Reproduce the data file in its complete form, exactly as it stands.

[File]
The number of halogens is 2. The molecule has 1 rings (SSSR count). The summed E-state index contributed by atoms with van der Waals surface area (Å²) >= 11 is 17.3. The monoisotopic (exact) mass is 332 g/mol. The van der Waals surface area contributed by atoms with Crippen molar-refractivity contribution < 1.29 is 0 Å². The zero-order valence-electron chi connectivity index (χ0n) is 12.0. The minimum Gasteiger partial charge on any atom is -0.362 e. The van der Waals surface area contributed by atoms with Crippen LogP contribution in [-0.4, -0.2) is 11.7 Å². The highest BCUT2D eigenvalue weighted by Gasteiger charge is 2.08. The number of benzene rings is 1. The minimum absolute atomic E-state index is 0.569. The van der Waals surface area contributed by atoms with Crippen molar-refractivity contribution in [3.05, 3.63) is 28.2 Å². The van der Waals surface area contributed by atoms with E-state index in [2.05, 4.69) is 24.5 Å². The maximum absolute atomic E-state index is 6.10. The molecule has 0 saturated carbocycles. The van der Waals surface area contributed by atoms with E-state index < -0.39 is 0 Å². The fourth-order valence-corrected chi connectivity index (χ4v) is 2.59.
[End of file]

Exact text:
The number of halogens is 2. The molecule has 1 rings (SSSR count). The summed E-state index contributed by atoms with van der Waals surface area (Å²) >= 11 is 17.3. The monoisotopic (exact) mass is 332 g/mol. The van der Waals surface area contributed by atoms with Crippen molar-refractivity contribution < 1.29 is 0 Å². The zero-order valence-electron chi connectivity index (χ0n) is 12.0. The minimum Gasteiger partial charge on any atom is -0.362 e. The van der Waals surface area contributed by atoms with Crippen LogP contribution in [-0.4, -0.2) is 11.7 Å². The highest BCUT2D eigenvalue weighted by Gasteiger charge is 2.08. The number of benzene rings is 1. The minimum absolute atomic E-state index is 0.569. The van der Waals surface area contributed by atoms with Crippen molar-refractivity contribution in [3.05, 3.63) is 28.2 Å². The van der Waals surface area contributed by atoms with E-state index in [2.05, 4.69) is 24.5 Å². The maximum absolute atomic E-state index is 6.10. The molecule has 0 saturated carbocycles. The van der Waals surface area contributed by atoms with E-state index < -0.39 is 0 Å². The fourth-order valence-corrected chi connectivity index (χ4v) is 2.59.